Magazine article Dance Magazine

Hollywood Actress

Magazine article Dance Magazine

Hollywood Actress

Article excerpt

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Growing up with images of dance role models like Mikhail Baryshnikov and Twyla Tharp, Victoria De Mare believed that dancing could be her life-long career. But when she suffered a break in her fifth metatarsal at the age of 21, she was forced to reckon with a tough new reality.

By that time, De Mare had been dancing seriously for i0 years. She began ballet classes at the age of 7, in the footsteps of her mother, who had danced with the Philadelphia Civic Ballet and Wilmington Ballet Company. She performed her first solo at 11, her first principal role at 14, and at 17, joined the trainee program of Joffrey Ballet and took classes at New York University's Tisch School of the Arts.

At first, De Mare reacted to her injury with firm denial. "I tried to continue performing under the agreements I was signed to," she says. "But I was coming off stage with my foot two sizes bigger, and then running out to finish the performance."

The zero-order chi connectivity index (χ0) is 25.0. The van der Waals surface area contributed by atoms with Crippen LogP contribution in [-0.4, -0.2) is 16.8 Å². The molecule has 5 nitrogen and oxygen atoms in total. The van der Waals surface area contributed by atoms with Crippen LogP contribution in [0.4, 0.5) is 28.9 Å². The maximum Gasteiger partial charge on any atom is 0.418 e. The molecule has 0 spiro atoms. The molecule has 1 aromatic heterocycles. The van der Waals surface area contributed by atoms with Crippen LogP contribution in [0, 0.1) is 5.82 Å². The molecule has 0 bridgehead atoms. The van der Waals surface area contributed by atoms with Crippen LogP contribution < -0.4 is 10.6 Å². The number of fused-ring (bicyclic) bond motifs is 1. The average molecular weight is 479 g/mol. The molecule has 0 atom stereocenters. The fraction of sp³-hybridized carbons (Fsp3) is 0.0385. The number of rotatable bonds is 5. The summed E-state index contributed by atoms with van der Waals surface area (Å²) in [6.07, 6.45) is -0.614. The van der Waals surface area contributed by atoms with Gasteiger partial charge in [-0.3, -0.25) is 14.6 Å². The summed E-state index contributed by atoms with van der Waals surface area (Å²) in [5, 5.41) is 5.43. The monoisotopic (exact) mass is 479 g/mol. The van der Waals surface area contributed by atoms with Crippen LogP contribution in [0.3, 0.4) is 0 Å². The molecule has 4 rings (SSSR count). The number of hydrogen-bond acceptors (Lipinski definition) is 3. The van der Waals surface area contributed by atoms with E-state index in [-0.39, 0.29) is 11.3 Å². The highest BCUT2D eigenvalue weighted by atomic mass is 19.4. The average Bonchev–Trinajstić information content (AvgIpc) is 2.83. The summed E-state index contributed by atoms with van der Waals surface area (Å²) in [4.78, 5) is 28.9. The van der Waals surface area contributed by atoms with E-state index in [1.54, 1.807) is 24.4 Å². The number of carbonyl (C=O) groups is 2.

It was a terrible blow. Meanwhile, De Mare was approaching the end of her NYU degree and, like any college graduate, was forced to consider her next step. She decided to stop dancing altogether. "At the time, it was who I was," says De Mare. "And it was an all-or-nothing thing."

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After a lot of soul searching, De Mare turned to acting--which had always interested her--and moved to Los Angeles, where she accepted a role in a low-budget horror film. With time, she also went back to dancing. …

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